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quote:
I hope it's a joke because the exhaust will have lost half it's heat energy by the time it gets back to that turbo...it will be lucky to make more power than a stock engine.
I suppose with a ton of heat wrap, and a very long warm up it could run at Bonneville ok.....assume there is enough room there for the turbo to finally kick in :)
JohnnyB
that was my original point. Also if you look the turbo is zip tied backwards with the exhaust rotor toward the rear of the bike. Uber bad idea - The exhaust is here you want the least amount of bends so it does not lose its velocity and energy, routing it to the back like that will take a lot of bends and also pass it clost to the intake rotor where I am sure there will be significant heat transfer.

The basic concept of turboing a cb750 is a great idea - the point is to execute it properly so it will actually work.

Looking at that setup I had a crazy idea. What if instead of a turbo a centrifugal supercharger is used instead. You could get one of those dual sprockets kits they used to sell in the 70's, use one sprocket to run the rear wheel and the other to power the supercharger via chain. Turbo location could be the same, and there is no longer hot pipes running every which way but loose.


...ok....I have to lay off the drugs....
 

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this was interesting too:

http://forums.corner-carvers.com/archive/index.php/t-2309.html

1. Length of exhaust tubing from exhaust port to turbo; generally shorter is better.
2. Turbo size, larger generally takes longer to spool up, inertia being what it is; it's possible that two smaller turbos are better than one large unit.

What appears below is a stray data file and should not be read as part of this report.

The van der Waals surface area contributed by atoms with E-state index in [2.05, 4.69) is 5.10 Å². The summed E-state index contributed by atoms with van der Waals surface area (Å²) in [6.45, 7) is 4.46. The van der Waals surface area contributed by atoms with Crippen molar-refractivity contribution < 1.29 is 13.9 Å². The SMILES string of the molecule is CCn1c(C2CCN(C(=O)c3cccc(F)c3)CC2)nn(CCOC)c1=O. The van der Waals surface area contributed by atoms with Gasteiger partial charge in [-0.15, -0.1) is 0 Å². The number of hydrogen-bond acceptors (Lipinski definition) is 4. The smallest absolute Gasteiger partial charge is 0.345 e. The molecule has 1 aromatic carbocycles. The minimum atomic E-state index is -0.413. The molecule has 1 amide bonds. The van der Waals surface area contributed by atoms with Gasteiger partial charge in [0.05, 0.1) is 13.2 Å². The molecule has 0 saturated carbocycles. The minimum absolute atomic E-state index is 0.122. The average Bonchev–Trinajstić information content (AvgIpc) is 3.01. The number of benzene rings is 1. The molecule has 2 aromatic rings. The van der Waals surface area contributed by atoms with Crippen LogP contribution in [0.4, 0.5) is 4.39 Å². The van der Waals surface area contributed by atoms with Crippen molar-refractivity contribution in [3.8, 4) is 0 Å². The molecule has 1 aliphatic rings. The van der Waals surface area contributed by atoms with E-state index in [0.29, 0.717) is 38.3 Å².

3. Volume of intake from turbo to intake port. Note that the intake must be able to support flow at higher RPMs.
4. Inlet tubing bends, generally larger radius bends flow better.

To be honest, this makes Nitrous look like a better idea everyday.

Get some NAAHWS, dawg!
 

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it's not a joke (although in hindsight, i can see where the zip tie mount job seems coould make it seem pretty convincing!)

lemme preface by sayiing that i'm not nearly as familiar with turbochargers as some of you clearly seem to be! very cool! this is a learning experience for me anyway. yeah, so, my pops is lending pretty credible leadership with the project. he's a field engineer for garrett and has been working with turbo's his entire adult life, both professional and recreationally. (my pop is a fuckin' genius)

anyway, this is not going to be a "proper" install in the truest technical sense of the word. all technical discussions aside, he's mentioned many of the same issues you brought up concerning boost, lag, flow, etc. however, the objective isn't a genuine, brutally fast racer (although, he's certainly more than capable of most at doing that). it's just gonna be a wickedly kick ass street toy with plenty of looks to match the devistating sound. on a stripped frame, that base 750 engine will be more than strong enough to make up for the lag on the street. so really, you can imagine the freedom all this allows.

like that tank huh? me too! great lines! yeah, bilateral sectioning will bring the proportions up to the size of that larger frame...about 6" back, 3" up, and 3" wide...with deep knee and bar scallops, it should make a pretty wicked fuckin' tank. at least, the one in my head is pretty tight...